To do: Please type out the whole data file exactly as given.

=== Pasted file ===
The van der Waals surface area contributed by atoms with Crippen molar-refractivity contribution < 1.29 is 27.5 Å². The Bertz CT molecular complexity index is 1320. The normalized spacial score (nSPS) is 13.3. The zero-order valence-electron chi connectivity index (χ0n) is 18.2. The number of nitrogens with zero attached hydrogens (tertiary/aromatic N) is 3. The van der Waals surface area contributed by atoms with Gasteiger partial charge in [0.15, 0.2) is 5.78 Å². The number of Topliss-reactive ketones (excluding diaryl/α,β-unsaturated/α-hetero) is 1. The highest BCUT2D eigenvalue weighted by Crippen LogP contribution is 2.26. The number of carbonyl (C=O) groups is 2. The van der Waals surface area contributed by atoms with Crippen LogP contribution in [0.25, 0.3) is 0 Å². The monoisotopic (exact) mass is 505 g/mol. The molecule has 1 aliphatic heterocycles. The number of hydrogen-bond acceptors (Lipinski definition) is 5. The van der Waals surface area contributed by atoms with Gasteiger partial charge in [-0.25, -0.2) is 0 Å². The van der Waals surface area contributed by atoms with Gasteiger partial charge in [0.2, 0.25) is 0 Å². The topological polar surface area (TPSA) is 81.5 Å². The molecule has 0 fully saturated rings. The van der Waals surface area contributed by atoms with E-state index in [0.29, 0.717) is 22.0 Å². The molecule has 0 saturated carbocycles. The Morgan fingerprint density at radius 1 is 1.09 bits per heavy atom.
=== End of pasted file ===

The van der Waals surface area contributed by atoms with Crippen molar-refractivity contribution < 1.29 is 27.5 Å². The Bertz CT molecular complexity index is 1320. The normalized spacial score (nSPS) is 13.3. The zero-order valence-electron chi connectivity index (χ0n) is 18.2. The number of nitrogens with zero attached hydrogens (tertiary/aromatic N) is 3. The van der Waals surface area contributed by atoms with Gasteiger partial charge in [0.15, 0.2) is 5.78 Å². The number of Topliss-reactive ketones (excluding diaryl/α,β-unsaturated/α-hetero) is 1. The highest BCUT2D eigenvalue weighted by Crippen LogP contribution is 2.26. The number of carbonyl (C=O) groups is 2. The van der Waals surface area contributed by atoms with Crippen LogP contribution in [0.25, 0.3) is 0 Å². The monoisotopic (exact) mass is 505 g/mol. The molecule has 1 aliphatic heterocycles. The number of hydrogen-bond acceptors (Lipinski definition) is 5. The van der Waals surface area contributed by atoms with Gasteiger partial charge in [-0.25, -0.2) is 0 Å². The van der Waals surface area contributed by atoms with Gasteiger partial charge in [0.2, 0.25) is 0 Å². The topological polar surface area (TPSA) is 81.5 Å². The molecule has 0 fully saturated rings. The van der Waals surface area contributed by atoms with E-state index in [0.29, 0.717) is 22.0 Å². The molecule has 0 saturated carbocycles. The Morgan fingerprint density at radius 1 is 1.09 bits per heavy atom.